When you’re thinking of getting a new tattoo, I’m guessing the first question on your mind isn’t whether or not the ink has animal products in it. I mean, ink is ink... right?  

Well, we’ve done some digging and it turns out that many tattoo inks contains animal products. A lot of tattoo inks include bone char, glycerin from animal fat, gelatin from hooves and shellac from beetles. The majority of inks, unless clearly stated, we can assume are not vegan-friendly. If we delve further into the tattooing process as a whole, it turns out that it’s not only the ink vegans have to consider. Ointment, stencil paper, soap and razors can also contain animal products. It will also come as no surprise that if you’re looking outside of western society and into ancient tribes, tattooing tools include animal bone when following some culturally traditional methods.

With all that said, you can find vegan tattoo artists, studios and vegan-friendly products, you just need to know what you’re looking for.

Here are our top tips for vegans looking to get tatted…


Any tattooer worth their salt will be happy to provide you with information about the products and methods they use. Even if you are only provided with the brands they use, you can carry out your own further research into the products. Vegan inks tend to include vegetable glycerin and witch hazel (hamamelis or virginiana extract).


Look on the internet for specifically vegan-friendly tattooers and vegan tattoo parlours. This way, you know that the person creating your tattoo will be as conscientious about your wishes as you are. A quick Google search and a scout on a few websites or phonecalls should be all it takes to find a vegan tattoo studio near you. In England, check out Darkside, Santo Cuervo and VARA which are 3 tattoo studios that advertise as vegan. 

Know Your Brands

According to PETA, vegan brands include Eternal, StarBrite, SkinCandy, and Stable Color. Vegan Marketing adds Kuro Sumi to that list.

Kuro Sumi Vegan Ink

Double Check Black Inks

According to Vegan Markerting, some brands advertise their ink colours as vegan, but continue to put bone char in their black inks to make the pigmentation darker. Don’t just assume every product a brand is offering is vegan, even if they advertise a number of their products as vegan. You can find a long list of vegan ink companies here, but notice how they only specify a few companies that create vegan black ink. Always double check when it comes to black ink.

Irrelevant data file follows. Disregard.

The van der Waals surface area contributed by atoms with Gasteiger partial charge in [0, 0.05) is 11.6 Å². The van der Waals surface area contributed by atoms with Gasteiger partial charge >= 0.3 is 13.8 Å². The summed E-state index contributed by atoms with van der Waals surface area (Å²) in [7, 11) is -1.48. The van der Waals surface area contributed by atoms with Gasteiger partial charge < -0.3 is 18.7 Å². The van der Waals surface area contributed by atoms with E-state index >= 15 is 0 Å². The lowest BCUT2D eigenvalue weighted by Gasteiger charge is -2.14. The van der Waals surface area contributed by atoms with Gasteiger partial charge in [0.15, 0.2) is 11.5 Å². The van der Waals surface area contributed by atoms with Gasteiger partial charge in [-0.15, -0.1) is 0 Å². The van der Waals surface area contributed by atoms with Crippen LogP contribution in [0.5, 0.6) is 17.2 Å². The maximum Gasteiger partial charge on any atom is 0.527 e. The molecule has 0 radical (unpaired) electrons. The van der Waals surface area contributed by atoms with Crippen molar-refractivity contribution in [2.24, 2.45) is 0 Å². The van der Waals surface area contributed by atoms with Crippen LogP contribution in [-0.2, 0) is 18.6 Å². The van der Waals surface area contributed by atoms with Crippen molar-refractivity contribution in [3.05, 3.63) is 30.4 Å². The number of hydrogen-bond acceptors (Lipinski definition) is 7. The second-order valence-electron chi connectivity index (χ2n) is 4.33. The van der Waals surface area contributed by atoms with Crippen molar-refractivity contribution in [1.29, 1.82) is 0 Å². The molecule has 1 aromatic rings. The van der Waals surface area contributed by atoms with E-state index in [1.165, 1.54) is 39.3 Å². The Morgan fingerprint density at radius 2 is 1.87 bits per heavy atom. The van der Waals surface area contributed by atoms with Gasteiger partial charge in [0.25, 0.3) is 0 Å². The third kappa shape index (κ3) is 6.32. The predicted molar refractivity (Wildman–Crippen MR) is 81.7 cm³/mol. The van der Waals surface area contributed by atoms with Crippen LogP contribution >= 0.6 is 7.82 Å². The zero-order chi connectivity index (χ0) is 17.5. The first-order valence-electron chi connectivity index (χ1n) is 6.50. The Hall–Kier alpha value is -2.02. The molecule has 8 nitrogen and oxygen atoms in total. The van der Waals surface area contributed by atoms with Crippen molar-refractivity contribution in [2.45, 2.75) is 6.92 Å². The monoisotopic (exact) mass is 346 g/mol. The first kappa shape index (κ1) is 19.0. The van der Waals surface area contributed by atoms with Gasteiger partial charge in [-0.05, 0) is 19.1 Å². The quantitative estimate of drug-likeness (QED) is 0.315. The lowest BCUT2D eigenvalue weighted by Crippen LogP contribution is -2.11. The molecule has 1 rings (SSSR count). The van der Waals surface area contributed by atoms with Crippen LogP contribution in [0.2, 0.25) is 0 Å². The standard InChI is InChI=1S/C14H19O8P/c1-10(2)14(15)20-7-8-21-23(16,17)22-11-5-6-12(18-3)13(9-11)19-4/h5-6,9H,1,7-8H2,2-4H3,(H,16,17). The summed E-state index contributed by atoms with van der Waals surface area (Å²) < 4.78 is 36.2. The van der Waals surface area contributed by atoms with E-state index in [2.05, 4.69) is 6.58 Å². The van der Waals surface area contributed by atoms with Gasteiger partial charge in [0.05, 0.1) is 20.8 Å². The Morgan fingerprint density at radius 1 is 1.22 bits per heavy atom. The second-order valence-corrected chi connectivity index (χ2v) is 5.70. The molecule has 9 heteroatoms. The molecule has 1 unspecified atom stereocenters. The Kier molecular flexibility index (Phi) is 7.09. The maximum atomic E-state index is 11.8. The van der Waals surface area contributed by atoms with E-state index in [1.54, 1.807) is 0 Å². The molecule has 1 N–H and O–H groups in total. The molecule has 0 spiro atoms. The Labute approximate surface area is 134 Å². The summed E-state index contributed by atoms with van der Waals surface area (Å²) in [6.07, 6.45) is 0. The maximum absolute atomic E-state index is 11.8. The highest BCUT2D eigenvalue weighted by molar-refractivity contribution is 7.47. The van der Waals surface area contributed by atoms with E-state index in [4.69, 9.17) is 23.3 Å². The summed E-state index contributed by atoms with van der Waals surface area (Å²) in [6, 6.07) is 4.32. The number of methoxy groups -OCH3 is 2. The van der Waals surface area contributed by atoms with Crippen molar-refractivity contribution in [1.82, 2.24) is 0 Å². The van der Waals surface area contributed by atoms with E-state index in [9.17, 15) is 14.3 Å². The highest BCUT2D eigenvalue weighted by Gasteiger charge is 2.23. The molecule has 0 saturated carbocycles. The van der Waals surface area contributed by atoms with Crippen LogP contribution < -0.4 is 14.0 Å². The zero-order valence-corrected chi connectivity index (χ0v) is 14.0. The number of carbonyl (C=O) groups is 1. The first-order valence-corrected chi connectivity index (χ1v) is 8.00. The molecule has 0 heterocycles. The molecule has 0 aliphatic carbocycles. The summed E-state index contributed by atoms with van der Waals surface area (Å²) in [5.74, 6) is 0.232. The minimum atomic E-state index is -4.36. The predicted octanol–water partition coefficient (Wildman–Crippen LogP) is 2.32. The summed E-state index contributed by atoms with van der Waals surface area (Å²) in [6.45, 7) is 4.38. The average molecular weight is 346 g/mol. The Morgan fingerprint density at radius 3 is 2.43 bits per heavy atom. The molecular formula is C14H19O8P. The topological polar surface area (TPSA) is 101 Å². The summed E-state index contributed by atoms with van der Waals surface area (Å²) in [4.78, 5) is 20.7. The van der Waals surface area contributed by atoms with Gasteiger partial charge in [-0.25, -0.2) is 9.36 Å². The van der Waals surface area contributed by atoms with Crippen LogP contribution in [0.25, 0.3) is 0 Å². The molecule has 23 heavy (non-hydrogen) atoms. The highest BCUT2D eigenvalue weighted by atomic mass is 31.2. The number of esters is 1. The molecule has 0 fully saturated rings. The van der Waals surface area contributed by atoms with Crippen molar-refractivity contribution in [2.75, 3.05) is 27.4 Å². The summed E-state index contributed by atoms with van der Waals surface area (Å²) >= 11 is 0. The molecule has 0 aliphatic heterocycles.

Be Prepared

Do your research into the tattoo artist, the studio and do your own research into the products they use to avoid being disappointed or misled. On the day of your tattoo, bring your own razor. This avoids the worry that an in-house razor may have glycerin in the gel strip.


Be aware that many tattoo aftercare products also contain lanolin (a fat from sheep and other wool-bearing animals) or beeswax. Find products that are marketed as cruelty-free and vegan. PETA suggests The Merry Hempsters Vegan Hemp Tattoo Balm, Black Cat Vitamin Infusion Serum, Ohana Organics Tattoo Butter, or even jojoba oil, olive oil, or shea butter. 
Ohana Organics Organic Vegan Tattoo Butter

All Tattoos Have Their Risks

Whether you opt for a vegan tattoo or otherwise, be aware that there are a number of inks that can cause allergic reactions, contain heavy metals, and other substances that you might not want in your body. It is also important to follow care instructions, especially during the healing process, to avoid disease and infection. Make sure you are aware of the risks, and get tattooed by a reputable artist after doing your research. The owner of Gristle Tattoo says, ”the tattooing and healing process is exactly the same,” for vegan tattoos, which is good to know.

Whether you’re an animal lover, a herbivorous human, or just curious about the process, we’re proud to create organic, sustainable, vegan streetwear to accompany your skin art. Find out more about our values here. 
January 21, 2021 — Sarah Rachel